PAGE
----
Accounting for Intangible Digital Assets

Historically, cryptocurrencies such as Bitcoin and Ethereum were accounted for as intangible assets and reported on the balance sheet at cost. These assets were deemed to be impaired when the price drops below cost, but are not marked up when the price recovers. This treatment was extremely unfavorable to the reporting entity’s balance sheet. It results in assets potentially being valued at the lowest market price, causing companies to report large unrealized losses.

Intangible assets such as goodwill, do not fluctuate like this, and justifies this treatment. In order to mark-up intangible assets, there needs to be a market transaction i.e. a sale or a previous mark-down mistake and possibly a significant event explaining the mark-up. In Either case, it’s clear this treatment should not be applied to a volatile asset such as Bitcoin.

On August 31, 2022 The FASB (financial accounting standard board) unanimously decided to narrow the scope for crypto under intangible assets, for a treatment that is appropriate for this new asset class. The scope for digital assets must meet the following five criterias.

1. Meet US GAAP definition of intangible asset

2. Does not provide the asset holder with enforceable rights to, or claims on, underlying goods, services or other assets

3. Reside on a distributed ledger (i.e., blockchain)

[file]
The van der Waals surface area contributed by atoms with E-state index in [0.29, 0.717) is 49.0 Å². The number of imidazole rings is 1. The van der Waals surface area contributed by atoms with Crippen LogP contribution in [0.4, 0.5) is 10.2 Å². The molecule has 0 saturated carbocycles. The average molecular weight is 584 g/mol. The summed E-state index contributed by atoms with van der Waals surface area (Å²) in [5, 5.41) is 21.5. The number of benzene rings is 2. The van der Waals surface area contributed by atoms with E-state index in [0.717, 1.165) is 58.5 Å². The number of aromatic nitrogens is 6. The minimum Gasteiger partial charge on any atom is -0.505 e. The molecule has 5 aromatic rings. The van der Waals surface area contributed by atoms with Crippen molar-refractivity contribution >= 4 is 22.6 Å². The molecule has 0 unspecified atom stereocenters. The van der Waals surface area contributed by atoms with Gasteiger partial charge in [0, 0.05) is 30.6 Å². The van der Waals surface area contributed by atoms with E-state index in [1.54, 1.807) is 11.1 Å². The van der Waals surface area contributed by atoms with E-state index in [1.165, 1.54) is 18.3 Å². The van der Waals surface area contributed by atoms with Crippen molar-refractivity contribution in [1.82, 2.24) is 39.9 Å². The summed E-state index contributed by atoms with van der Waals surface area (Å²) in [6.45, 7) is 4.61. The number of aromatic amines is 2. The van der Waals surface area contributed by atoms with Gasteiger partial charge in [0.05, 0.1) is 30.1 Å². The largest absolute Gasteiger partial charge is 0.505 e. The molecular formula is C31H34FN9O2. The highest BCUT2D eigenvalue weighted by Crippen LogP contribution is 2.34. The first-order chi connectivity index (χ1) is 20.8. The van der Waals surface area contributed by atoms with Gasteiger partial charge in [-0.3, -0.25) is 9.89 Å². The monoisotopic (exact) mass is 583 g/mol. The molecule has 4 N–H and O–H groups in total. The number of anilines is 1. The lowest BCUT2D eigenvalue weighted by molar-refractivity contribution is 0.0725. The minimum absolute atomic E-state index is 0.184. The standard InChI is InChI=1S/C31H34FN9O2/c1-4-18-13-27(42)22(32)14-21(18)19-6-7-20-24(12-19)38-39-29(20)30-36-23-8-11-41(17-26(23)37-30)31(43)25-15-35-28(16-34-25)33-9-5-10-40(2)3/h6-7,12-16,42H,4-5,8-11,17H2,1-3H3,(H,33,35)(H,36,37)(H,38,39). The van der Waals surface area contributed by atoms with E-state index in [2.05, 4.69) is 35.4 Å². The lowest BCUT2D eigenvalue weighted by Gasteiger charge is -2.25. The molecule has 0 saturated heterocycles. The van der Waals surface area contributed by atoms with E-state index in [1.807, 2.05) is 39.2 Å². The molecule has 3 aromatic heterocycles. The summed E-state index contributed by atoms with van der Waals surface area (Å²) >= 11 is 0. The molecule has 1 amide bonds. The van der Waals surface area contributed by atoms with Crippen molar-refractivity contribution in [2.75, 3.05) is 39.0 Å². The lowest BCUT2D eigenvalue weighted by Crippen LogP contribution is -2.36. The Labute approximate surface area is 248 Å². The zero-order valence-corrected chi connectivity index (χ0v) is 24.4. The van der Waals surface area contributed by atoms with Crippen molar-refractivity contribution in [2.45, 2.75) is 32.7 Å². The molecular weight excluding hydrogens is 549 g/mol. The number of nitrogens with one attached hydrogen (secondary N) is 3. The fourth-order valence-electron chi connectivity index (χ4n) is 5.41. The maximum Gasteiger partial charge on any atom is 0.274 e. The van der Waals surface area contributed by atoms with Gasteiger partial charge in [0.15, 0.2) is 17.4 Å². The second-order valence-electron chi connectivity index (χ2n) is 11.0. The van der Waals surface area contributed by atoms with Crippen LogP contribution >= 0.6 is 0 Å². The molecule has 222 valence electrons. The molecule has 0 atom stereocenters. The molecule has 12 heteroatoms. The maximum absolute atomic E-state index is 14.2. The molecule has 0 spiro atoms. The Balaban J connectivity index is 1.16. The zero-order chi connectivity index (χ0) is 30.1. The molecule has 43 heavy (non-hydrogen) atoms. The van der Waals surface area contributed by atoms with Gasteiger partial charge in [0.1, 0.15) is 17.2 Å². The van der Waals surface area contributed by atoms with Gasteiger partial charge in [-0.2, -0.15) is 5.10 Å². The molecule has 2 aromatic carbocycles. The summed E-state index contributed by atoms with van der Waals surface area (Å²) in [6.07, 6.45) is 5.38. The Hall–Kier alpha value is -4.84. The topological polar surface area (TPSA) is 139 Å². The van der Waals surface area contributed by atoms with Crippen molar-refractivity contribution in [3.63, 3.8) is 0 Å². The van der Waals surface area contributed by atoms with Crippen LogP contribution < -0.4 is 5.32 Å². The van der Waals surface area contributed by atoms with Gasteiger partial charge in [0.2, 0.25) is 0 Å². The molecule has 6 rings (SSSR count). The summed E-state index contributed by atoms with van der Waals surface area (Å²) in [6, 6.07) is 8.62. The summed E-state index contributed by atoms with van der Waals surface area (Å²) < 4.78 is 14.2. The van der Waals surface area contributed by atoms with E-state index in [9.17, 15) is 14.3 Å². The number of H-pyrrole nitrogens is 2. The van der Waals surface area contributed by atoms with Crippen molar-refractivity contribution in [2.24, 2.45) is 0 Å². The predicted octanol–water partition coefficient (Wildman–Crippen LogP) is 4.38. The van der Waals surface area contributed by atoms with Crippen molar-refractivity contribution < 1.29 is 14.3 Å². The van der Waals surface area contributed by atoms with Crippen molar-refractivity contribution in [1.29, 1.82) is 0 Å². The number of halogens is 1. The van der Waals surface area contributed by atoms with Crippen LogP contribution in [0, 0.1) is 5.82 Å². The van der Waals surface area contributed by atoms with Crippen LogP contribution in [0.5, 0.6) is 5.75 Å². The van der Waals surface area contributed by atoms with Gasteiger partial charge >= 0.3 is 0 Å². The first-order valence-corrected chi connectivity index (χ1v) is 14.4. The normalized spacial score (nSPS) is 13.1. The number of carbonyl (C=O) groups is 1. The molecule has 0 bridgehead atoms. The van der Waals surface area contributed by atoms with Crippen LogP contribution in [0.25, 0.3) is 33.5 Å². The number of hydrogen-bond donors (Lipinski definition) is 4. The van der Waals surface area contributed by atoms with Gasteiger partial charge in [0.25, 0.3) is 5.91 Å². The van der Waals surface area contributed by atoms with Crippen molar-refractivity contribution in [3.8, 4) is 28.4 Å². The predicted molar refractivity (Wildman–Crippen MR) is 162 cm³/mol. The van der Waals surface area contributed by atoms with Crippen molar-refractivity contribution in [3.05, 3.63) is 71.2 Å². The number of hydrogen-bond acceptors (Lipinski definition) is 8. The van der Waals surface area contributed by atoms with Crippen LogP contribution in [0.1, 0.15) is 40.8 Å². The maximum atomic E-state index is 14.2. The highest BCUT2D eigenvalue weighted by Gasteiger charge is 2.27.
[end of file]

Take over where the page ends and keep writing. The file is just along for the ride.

4. Are secured through cryptography

5. Are fungible

On October 12, 2022 The FASB decided to require all entities, with investments in in-scope crypto assets to measure those assets at fair value with gains and losses recorded in current period comprehensive income. This is great news for the crypto industry, as now companies can purchase assets, without concern of triggering large impairment losses.

The scope is intended to be applied broadly to digital assets, however I wonder if governance tokens are disqualified. Scope number 2, excludes tokens with enforceable rights. Many of the digital asset tokens have governance utility properties, which can determine applications revenue share, development decisions, and treasury management. Would a token like UNI for the Uniswap exchange be excluded from being measured at fair value?

The industry still needs further guidance from FASB as well as financial regulators. The DeFi ecosystem presents an overwhelming amount of new assets and financial transactions. Many of the current laws can be extrapolated and applied, however many are not comparable. This should be expected when a disruptive technology is reshaping a century old financial system.

Check out OnChainAccounting.com to learn more.

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Former private equity controller, currently full time DeFi Investor & Accountant. Follow me to learn more about DeFi and Blockchain developments

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Aryeh.L2

Former private equity controller, currently full time DeFi Investor & Accountant. Follow me to learn more about DeFi and Blockchain developments